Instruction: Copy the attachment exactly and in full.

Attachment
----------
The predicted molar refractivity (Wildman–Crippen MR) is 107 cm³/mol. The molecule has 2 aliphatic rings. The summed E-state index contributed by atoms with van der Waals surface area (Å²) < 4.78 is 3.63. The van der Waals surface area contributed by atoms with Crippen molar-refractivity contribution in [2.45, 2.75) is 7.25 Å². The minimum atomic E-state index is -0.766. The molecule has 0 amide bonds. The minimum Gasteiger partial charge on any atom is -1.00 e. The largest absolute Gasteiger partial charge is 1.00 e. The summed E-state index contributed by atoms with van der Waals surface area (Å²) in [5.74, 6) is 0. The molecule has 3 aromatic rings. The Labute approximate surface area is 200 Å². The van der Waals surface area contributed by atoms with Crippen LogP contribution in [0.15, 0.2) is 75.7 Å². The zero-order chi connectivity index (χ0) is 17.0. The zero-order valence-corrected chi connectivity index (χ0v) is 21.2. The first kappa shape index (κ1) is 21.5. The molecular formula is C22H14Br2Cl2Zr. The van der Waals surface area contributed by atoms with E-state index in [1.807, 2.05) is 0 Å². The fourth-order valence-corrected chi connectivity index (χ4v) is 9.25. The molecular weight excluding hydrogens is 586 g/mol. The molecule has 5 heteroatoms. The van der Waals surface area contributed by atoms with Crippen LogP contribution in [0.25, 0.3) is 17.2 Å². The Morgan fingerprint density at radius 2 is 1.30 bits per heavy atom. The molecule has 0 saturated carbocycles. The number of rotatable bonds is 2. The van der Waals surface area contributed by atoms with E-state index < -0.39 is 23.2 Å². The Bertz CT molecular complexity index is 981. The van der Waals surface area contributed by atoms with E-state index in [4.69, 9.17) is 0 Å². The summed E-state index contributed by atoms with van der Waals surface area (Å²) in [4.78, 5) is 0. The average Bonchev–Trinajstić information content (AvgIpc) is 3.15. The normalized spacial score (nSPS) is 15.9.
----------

The predicted molar refractivity (Wildman–Crippen MR) is 107 cm³/mol. The molecule has 2 aliphatic rings. The summed E-state index contributed by atoms with van der Waals surface area (Å²) < 4.78 is 3.63. The van der Waals surface area contributed by atoms with Crippen molar-refractivity contribution in [2.45, 2.75) is 7.25 Å². The minimum atomic E-state index is -0.766. The molecule has 0 amide bonds. The minimum Gasteiger partial charge on any atom is -1.00 e. The largest absolute Gasteiger partial charge is 1.00 e. The summed E-state index contributed by atoms with van der Waals surface area (Å²) in [5.74, 6) is 0. The molecule has 3 aromatic rings. The Labute approximate surface area is 200 Å². The van der Waals surface area contributed by atoms with Crippen LogP contribution in [0.15, 0.2) is 75.7 Å². The zero-order chi connectivity index (χ0) is 17.0. The zero-order valence-corrected chi connectivity index (χ0v) is 21.2. The first kappa shape index (κ1) is 21.5. The molecular formula is C22H14Br2Cl2Zr. The van der Waals surface area contributed by atoms with E-state index in [1.807, 2.05) is 0 Å². The fourth-order valence-corrected chi connectivity index (χ4v) is 9.25. The molecular weight excluding hydrogens is 586 g/mol. The molecule has 5 heteroatoms. The van der Waals surface area contributed by atoms with Crippen LogP contribution in [0.25, 0.3) is 17.2 Å². The Morgan fingerprint density at radius 2 is 1.30 bits per heavy atom. The molecule has 0 saturated carbocycles. The number of rotatable bonds is 2. The van der Waals surface area contributed by atoms with E-state index < -0.39 is 23.2 Å². The Bertz CT molecular complexity index is 981. The van der Waals surface area contributed by atoms with E-state index in [4.69, 9.17) is 0 Å². The summed E-state index contributed by atoms with van der Waals surface area (Å²) in [4.78, 5) is 0. The average Bonchev–Trinajstić information content (AvgIpc) is 3.15. The normalized spacial score (nSPS) is 15.9.